So does Snohomish County. Unlike Pierce County, Community Transit runs a lot of different routes to Seattle. There are 13 express routes to downtown Seattle, and 6 to the U-District. There is value in grouping these as two different blocks. With so many, using 100s (not 10s) makes it easier. It also makes it much easier to avoid a potential conflict with Metro. CT could squeeze in the numbers in the 300s, but they would not have the nice blocks that are available when starting with 400 and 800. It is very easy to remember: A 400 bus goes from Snohomish County to downtown Seattle; an 800 bus goes from the Snohomish County to the UW. This greatly simplifies things at the Lynnwood Transit Center (where there are a lot of buses). It takes a bit more knowledge to understand the 500 series (ST) buses, but like in Pierce County, you know it is not a local bus.

        Then there is history. I’ll admit, I have trouble figuring out some of the patterns for Pierce Transit. The 400 series goes through Puyallup … except for the 497, which goes to Auburn (I guess you can consider the 400 series as Puyallup/Auburn). Even then the 4 goes to Puyallup, just not the main part. The 200 series are similar. These are Lakewood buses that don’t go to downtown Tacoma. Like a lot of groupings, the relationship is relatively vague, and likely the result of history. Initially the streetcar routes just grew organically, with no attempt to create a pattern. Eventually they were redone, to create one. But cuts and growth has made that difficult, and you end up with the 100, the only bus in the 100s, and the only CT bus that goes over the Tacoma Narrows. The ST 595 bus goes to Gig Harbor as well, which means there is no pattern at all, making it more difficult to remember (they don’t have a single digit in common).

        Right now, the numbering system with Everett Transit and Community Transit is fine, although less than ideal. There is very good grouping within CT, and conflicts are avoided with the agencies. But if I’m trying to get from the south end of downtown Everett to the north end via Broadway, I can take the 201, 202 or 7. If ST extends the tail, then I might also have the 510, or 512. No pattern at all.

        But it doesn’t make sense to change the numbers unless you do a restructure. That is likely to happen. The 800 series is going away. It is quite likely the 400 series will as soon as Link reaches Lynnwood. It is also quite possible that Everett Transit will be incorporated within Community Transit. Any of these changes could result in a major restructure, and changes to the numbering.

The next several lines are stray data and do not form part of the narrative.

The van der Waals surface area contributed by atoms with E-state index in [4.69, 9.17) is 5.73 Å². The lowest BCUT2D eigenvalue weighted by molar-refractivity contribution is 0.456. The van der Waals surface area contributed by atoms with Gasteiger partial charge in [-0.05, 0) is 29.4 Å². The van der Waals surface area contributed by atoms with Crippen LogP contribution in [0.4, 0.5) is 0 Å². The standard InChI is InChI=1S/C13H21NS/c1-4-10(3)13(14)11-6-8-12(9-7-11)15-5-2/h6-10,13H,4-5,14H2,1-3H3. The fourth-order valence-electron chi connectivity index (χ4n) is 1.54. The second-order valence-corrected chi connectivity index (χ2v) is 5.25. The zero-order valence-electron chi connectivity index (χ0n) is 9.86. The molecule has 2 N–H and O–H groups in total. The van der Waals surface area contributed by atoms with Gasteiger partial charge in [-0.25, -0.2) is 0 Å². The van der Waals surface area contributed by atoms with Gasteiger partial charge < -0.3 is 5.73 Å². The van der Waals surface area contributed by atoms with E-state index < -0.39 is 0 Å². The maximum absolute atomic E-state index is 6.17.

At that point, the only thing that CT has to do is avoid the conflict with Metro and ST, which means avoiding the 300s and 500s. I could see them adopting a system similar to what King County has, where the numbers under 100 never leave the biggest city (in this case Everett). Other than that, I think they would keep the same general pattern — the 100s stay south of downtown Everett, while the 200s run through it. Or they could some up with a completely different numbering system.

      11. The 800 series is going away.

        I would like to retract that statement. I don’t know what I was thinking (brain fart). Just because the 800 buses are going to Northgate instead of the UW doesn’t mean they are going away. The rest of that paragraph stands though. Once those buses end in Lynnwood, it doesn’t make sense to number then in the 400s and 800s.

    3. Even more importantly than the numeration, I’d like to see the fares on CT become even more like other neighboring transit agencies. The super-premium commuter fares will hopefully go away with the opening of Lynnwood Station. If CT then changes its commuter-route fares to match ST Express fares, that would make the concession fares identical to the concession fares for all ST services, Metro, the streetcars, and the monorail. Heck, I think that would make sense to do that in September for all the 800-series routes if CT wants riders to opt to ride those routes over the super-expensive-to-operate 400-series routes that will still go all the way downtown and park in the SODO all day.